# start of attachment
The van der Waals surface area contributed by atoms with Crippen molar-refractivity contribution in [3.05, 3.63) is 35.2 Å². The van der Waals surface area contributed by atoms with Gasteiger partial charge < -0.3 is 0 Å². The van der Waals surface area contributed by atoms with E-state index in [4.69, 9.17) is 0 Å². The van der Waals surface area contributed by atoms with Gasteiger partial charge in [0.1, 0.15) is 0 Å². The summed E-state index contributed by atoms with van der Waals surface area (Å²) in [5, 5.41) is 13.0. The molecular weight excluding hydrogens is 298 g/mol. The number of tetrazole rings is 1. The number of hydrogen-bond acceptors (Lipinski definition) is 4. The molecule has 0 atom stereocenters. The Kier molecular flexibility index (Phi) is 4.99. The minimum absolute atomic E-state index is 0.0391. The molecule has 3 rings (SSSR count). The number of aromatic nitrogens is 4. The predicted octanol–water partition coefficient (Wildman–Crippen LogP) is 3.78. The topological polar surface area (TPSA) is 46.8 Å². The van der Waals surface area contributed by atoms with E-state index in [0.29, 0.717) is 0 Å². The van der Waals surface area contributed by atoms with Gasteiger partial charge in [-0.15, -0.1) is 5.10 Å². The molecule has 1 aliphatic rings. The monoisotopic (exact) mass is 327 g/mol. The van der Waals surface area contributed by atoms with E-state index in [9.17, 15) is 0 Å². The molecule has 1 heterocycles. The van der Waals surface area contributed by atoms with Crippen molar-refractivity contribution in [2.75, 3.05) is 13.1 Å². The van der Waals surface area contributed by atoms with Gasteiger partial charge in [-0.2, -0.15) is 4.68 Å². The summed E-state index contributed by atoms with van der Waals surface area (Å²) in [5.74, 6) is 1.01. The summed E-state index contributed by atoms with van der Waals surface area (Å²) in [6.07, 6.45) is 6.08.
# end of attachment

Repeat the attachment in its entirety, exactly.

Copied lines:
The van der Waals surface area contributed by atoms with Crippen molar-refractivity contribution in [3.05, 3.63) is 35.2 Å². The van der Waals surface area contributed by atoms with Gasteiger partial charge < -0.3 is 0 Å². The van der Waals surface area contributed by atoms with E-state index in [4.69, 9.17) is 0 Å². The van der Waals surface area contributed by atoms with Gasteiger partial charge in [0.1, 0.15) is 0 Å². The summed E-state index contributed by atoms with van der Waals surface area (Å²) in [5, 5.41) is 13.0. The molecular weight excluding hydrogens is 298 g/mol. The number of tetrazole rings is 1. The number of hydrogen-bond acceptors (Lipinski definition) is 4. The molecule has 0 atom stereocenters. The Kier molecular flexibility index (Phi) is 4.99. The minimum absolute atomic E-state index is 0.0391. The molecule has 3 rings (SSSR count). The number of aromatic nitrogens is 4. The predicted octanol–water partition coefficient (Wildman–Crippen LogP) is 3.78. The topological polar surface area (TPSA) is 46.8 Å². The van der Waals surface area contributed by atoms with E-state index in [0.29, 0.717) is 0 Å². The van der Waals surface area contributed by atoms with Gasteiger partial charge in [-0.15, -0.1) is 5.10 Å². The molecule has 1 aliphatic rings. The monoisotopic (exact) mass is 327 g/mol. The van der Waals surface area contributed by atoms with E-state index in [9.17, 15) is 0 Å². The molecule has 1 heterocycles. The van der Waals surface area contributed by atoms with Crippen molar-refractivity contribution in [2.75, 3.05) is 13.1 Å². The van der Waals surface area contributed by atoms with Gasteiger partial charge in [-0.2, -0.15) is 4.68 Å². The summed E-state index contributed by atoms with van der Waals surface area (Å²) in [5.74, 6) is 1.01. The summed E-state index contributed by atoms with van der Waals surface area (Å²) in [6.07, 6.45) is 6.08.